It feels like November 1985


There is no doubt that the global economy is not exactly bursting with momentum, which may stress equity investors, especially in a financial world returning to the normalcy where liquidity has a price.

It feels like November 1985 - Graph 1

Source: FRED, Fed St. Louis, USA

Right now, the stress is even more pronounced in the bond markets, where the frustration is the inflation that still is not under control, especially in western economies. This has pushed interest rates up further, as graphic one shows, but conversely, graphic two shows that the credit market is not under pressure yet.

I view the past couple of weeks of declines in bond markets as a fairly late reaction in this cycle, particularly outside of Europe. It remains to be my view that the majority of bond investors soon will begin to look forward to the life after the high inflation period.

It feels like November 1985 - Graph 2

Source: FRED, Fed St. Louis, USA

This does not change the fact that investors must search further to find good investment opportunities, and perhaps even work mentally on how to perceive developments. I think the World Bank’s latest assessment of the Asian economy is a good example. The growth prospects for the whole of East Asia were downgraded to 4.5 per cent GDP growth this year. The World Bank has commented that it is the lowest growth prospects for the region in more than 50 years – should investors be even more stressed by that?

No, because the consideration is one-dimensional, and partly just an observation. When global growth is under pressure, as it is now, it is felt everywhere, including in Asia. The hum is that Asian growth is after all, more attractive than elsewhere, but more importantly, it is also changing character. A great example is entrepreneurship, which a few decades ago was very much characterized by necessity, perhaps the only source of income was selling street food to tourists. Today, Southeast Asian entrepreneurship originates much more from households with saved capital and with ideas that create the base to establish new small growing businesses. It is just an example of how economic growth changes character, thus becoming a more self-reinforcing and revenue-generating in a different highly qualitative manner. For investors, this is an incredibly important development because the opportunities look different than before.

A good stress therapy for investors could be to deal with megatrends, as these long-term convictions provide a compass direction whenever the markets get rough.

Recently, I had a conversation about the global capital movements into green energy up to 2050, which is the biggest trend I have ever been able to point to in the financial markets. The best assessment I have is that no matter how much money and new ideas are generated, the UN’s climate goals will not be achieved. It may seem worrying at first glance, but an infinite number of good ideas and measures are coming, which is the good news, and they will have a positive effect. But at the same time, it also describes a gigantic wave of investments that one, as an investor, can choose to either simply observe or actively participate in.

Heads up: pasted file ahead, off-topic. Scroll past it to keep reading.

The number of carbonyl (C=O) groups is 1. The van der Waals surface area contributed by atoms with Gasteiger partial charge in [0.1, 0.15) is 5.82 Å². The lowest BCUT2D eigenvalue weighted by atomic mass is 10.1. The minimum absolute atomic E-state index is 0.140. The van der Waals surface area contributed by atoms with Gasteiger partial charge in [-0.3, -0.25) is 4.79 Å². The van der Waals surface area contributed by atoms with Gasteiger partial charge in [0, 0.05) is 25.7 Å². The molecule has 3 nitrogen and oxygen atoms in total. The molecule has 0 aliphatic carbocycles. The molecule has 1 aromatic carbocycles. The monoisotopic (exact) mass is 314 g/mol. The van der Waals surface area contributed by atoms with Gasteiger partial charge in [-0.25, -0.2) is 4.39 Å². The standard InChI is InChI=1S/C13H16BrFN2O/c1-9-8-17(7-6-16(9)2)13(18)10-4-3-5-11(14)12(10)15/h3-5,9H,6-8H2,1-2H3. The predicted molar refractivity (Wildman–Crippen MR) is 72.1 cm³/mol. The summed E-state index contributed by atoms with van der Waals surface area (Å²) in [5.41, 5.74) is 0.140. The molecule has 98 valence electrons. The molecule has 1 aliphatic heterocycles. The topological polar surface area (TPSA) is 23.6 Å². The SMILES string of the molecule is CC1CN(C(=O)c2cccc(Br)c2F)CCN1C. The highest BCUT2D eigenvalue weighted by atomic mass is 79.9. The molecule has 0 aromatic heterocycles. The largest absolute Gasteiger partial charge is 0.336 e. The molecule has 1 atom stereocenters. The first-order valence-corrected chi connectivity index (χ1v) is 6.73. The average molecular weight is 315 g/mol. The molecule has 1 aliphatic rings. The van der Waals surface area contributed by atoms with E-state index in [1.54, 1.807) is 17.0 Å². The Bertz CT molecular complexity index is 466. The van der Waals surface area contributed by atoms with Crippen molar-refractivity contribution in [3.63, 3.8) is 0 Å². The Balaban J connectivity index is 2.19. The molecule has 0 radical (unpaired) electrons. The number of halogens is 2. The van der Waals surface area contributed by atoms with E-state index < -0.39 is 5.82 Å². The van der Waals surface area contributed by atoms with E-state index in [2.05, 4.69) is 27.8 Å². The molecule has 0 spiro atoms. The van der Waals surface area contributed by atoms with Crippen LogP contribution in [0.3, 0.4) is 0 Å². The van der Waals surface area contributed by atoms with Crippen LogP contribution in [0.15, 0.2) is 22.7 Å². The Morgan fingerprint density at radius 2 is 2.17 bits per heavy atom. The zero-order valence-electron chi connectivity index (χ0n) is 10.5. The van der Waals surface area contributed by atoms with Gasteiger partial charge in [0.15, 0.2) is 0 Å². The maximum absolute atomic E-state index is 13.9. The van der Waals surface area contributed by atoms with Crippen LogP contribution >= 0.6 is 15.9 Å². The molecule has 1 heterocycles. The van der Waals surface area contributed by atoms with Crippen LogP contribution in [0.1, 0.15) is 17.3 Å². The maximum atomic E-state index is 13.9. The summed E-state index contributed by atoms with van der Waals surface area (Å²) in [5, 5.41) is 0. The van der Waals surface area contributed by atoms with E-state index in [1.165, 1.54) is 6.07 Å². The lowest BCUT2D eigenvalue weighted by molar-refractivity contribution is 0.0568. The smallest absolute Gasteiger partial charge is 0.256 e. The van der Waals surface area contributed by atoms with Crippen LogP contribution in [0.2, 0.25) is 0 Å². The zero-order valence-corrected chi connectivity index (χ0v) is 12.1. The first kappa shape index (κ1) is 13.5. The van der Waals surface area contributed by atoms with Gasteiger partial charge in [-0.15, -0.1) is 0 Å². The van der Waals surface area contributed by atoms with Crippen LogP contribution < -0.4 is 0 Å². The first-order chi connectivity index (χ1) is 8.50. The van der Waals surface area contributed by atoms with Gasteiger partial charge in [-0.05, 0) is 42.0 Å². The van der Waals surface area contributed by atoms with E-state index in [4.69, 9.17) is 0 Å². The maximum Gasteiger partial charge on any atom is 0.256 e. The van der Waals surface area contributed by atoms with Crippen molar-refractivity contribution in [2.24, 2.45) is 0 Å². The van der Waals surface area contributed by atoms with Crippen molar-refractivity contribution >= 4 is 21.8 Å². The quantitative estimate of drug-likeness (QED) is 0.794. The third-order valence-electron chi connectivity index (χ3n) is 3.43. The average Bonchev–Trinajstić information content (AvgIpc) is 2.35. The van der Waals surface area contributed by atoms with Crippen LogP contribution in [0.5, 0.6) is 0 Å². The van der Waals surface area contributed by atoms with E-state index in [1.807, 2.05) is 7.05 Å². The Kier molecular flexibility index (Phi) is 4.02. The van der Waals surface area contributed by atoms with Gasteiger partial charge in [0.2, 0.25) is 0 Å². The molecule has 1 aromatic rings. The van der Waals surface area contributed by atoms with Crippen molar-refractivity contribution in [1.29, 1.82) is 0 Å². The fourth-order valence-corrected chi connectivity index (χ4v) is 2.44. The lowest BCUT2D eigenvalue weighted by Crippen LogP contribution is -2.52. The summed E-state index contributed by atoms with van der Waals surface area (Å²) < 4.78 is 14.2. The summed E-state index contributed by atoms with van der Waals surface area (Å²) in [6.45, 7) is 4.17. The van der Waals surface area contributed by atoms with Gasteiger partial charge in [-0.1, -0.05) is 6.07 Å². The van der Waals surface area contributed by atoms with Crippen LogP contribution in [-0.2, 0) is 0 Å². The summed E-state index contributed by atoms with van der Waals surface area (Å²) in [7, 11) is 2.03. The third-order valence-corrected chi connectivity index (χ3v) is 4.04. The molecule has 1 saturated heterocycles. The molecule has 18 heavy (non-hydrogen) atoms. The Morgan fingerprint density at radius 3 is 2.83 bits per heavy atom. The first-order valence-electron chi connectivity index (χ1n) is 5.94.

This green wave reminds me of another wave that was set in motion on the 20th of November 1985. It was the day of the official launch of Microsoft’s Windows. I consider it a product that over time, changed global everyday life, and created the largest companies and sectors in the entire world. I have the same feeling about the new green deep tech energy technology wave, which has only just begun.

When I mention a green technology wave, I am primarily thinking of “green deep tech” and not, for instance, investments in wind turbines. As an example, for several years now, my own company has been involved in investments into CO2-negative oil production, which has also brought us on to other opportunities. The next option in line is possibly the production of CO2-negative jet fuel, which will be a huge step forward, and it really is an exciting world.

I expect investors who are already allocating extra time to a detailed understanding of green deep tech to reap an additional gain from another front. At the moment, inflation is a stress factor, but at some point, inflation will subside. However, it will return in a green form, because green consumption taxes are inevitable, it’s just a matter of time before they are introduced. I equate the taxes that are coming with a green VAT to create a new form of inflation. Ideally, the future green VAT will be earmarked for the green investment wave, but time will tell if that is the case.

The coming green inflation will stress the financial markets again, because I expect the green tax/VAT to increase every single year. One way for investors to counteract the negative effect of green inflation is through investments that profit from green taxes.

If one takes a step back from the current sourness in the financial markets, they might see a number of exciting investment opportunities. It may be in new geographical areas, but certainly in new sectors, and I can confirm that it takes a lot of time and energy to take that journey. On the contrary, it is one of the many exciting aspects of being an active investor, and I am absolutely convinced that the world is facing a new gigantic investment and technology wave, like back in November 1985.

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